It’s unfortunate that high school seniors aren’t required to take a personal finance course before they graduate. Instead, many of them are sent off to a brand new campus with little knowledge of how to create and balance a budget, build credit, and why they should avoid using credit cards for now.
Even though they may have a job ready and waiting, there are expenses their first few paychecks may not be able to cover. A survey from The National Association of College Stores (NACS) reports that course materials alone cost almost $600 for the 2016-2017 academic year. Add to that any moving expenses, normal household items like chairs, plates, silverware and bed sheets, plus a stocked refrigerator, and a bank account can be drained the first week.
There are many ways a young adult can get money, but some of them spell potential financial trouble. As a parent you can guide your child in the right direction. Help them choose avenues that are low-risk, easy to obtain, and can help them begin to build their credit. Here are three you should look into:
Secured credit card. A secured credit card is nothing like traditional credit cards that come with promises of 0% APRs (but hit you with high interest rates if you don’t pay off the balance every month). Plus, if a student doesn’t have credit built up yet, the only option is a high interest credit card.
A secured credit card requires the borrower to deposit their own (or their parents’) money. So, the credit limit on the card is equal to the amount deposited. If a payment is late or missed, the bank makes the payment from the deposit the card holder used as initial collateral to open the account. Not only does a secured credit card teach young people about responsible spending if used correctly, it’s an excellent way to begin building credit.
Short-term personal loan. This type of loan has grown in popularity over the last decade, because these loans are unsecured, which means they don’t require a credit check. Personal loans are approved based on having regular income and an active bank account.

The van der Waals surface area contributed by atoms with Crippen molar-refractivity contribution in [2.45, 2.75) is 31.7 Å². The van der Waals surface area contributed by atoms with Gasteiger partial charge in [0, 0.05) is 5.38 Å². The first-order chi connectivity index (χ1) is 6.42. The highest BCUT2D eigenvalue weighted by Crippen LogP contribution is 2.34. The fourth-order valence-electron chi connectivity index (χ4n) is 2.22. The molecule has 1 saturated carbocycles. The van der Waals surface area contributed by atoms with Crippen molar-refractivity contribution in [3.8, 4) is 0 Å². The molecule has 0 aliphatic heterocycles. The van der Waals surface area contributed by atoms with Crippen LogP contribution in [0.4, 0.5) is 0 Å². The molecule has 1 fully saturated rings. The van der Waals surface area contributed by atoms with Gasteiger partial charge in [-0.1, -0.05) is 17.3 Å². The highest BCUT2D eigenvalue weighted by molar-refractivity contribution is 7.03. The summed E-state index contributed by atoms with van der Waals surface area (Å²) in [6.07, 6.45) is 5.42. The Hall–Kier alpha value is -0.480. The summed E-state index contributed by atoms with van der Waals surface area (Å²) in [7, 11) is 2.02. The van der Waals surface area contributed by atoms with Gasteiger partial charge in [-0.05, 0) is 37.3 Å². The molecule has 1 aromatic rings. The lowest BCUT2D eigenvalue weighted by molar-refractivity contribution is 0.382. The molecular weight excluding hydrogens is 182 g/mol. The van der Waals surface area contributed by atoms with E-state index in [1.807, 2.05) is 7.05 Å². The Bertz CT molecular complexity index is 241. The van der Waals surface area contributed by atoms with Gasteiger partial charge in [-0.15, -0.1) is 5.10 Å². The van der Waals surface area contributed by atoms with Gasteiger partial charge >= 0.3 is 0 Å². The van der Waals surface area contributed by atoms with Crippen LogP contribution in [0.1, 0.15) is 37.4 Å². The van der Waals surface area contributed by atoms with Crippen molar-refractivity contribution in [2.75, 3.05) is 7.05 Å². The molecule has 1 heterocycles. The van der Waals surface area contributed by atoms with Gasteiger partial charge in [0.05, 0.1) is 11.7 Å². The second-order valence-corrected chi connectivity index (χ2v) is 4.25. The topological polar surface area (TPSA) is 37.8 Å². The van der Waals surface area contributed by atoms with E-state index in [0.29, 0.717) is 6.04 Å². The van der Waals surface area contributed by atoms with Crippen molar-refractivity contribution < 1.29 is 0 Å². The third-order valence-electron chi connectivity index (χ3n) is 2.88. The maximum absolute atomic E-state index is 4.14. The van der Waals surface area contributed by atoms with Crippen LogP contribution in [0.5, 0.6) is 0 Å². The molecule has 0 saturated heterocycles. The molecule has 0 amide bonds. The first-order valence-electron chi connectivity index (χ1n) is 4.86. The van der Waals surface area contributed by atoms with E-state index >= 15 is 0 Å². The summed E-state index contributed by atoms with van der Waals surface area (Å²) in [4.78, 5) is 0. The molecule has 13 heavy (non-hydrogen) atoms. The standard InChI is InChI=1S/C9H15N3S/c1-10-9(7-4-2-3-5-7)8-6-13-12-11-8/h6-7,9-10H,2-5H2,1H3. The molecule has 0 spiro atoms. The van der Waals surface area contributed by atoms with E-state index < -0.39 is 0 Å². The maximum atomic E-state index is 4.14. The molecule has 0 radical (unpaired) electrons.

Many people make the wrong assumption that these types of loans come with heavy up front fees and high interest rates. By taking the time to shop around, it’s fairly easy to find companies that don’t charge origination fees or even prepayment penalties. Online personal loan companies make it even easier, by matching borrowers with lenders that are much more lenient than traditional loan providers.
Short-term personal loans help teach budgeting, build credit, and are easier for those with little or no credit to get approved for. Plus, the interest rates on these types of loans are usually a lot less than any credit card a student would qualify for.
Credit-builder loan. This loan does exactly what it’s name says -- helps build credit. This type of loan is not for the student who needs money right away. It’s ideal for someone looking to build credit while also creating a savings account of sorts.
Credit-builder loans are typically available through your local credit union. The amount of money you are approved for is kept in the account. The borrower makes payments, and once the amount of the loan is “paid in full” the money is released. On-time payments are reported to the credit bureaus. At the end of the term the borrow has begun establishing a positive credit history, and has the bonus of access to a lump sum of money.
As a parent, professor, and financial consultant I believe it's important to tech young adults not only financial responsibility, but how to navigate the world of credit. I hope this helps you set your child on the right path.
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